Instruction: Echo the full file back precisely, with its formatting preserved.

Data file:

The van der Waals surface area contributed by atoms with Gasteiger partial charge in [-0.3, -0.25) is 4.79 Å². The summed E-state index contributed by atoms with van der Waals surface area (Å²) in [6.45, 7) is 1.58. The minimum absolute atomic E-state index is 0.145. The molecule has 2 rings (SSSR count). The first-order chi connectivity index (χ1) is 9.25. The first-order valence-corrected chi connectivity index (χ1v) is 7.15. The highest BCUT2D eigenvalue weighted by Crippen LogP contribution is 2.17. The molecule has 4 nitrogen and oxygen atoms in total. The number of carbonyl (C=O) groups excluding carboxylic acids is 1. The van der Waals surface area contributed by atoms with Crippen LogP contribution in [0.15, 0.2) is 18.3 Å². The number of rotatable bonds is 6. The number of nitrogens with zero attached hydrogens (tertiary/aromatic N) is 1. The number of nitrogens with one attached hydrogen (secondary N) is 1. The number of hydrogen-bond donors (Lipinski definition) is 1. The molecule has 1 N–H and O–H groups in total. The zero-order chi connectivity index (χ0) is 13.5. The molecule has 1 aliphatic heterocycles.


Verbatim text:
The van der Waals surface area contributed by atoms with Gasteiger partial charge in [-0.3, -0.25) is 4.79 Å². The summed E-state index contributed by atoms with van der Waals surface area (Å²) in [6.45, 7) is 1.58. The minimum absolute atomic E-state index is 0.145. The molecule has 2 rings (SSSR count). The first-order chi connectivity index (χ1) is 9.25. The first-order valence-corrected chi connectivity index (χ1v) is 7.15. The highest BCUT2D eigenvalue weighted by Crippen LogP contribution is 2.17. The molecule has 4 nitrogen and oxygen atoms in total. The number of carbonyl (C=O) groups excluding carboxylic acids is 1. The van der Waals surface area contributed by atoms with Crippen LogP contribution in [0.15, 0.2) is 18.3 Å². The number of rotatable bonds is 6. The number of nitrogens with zero attached hydrogens (tertiary/aromatic N) is 1. The number of nitrogens with one attached hydrogen (secondary N) is 1. The number of hydrogen-bond donors (Lipinski definition) is 1. The molecule has 1 N–H and O–H groups in total. The zero-order chi connectivity index (χ0) is 13.5. The molecule has 1 aliphatic heterocycles.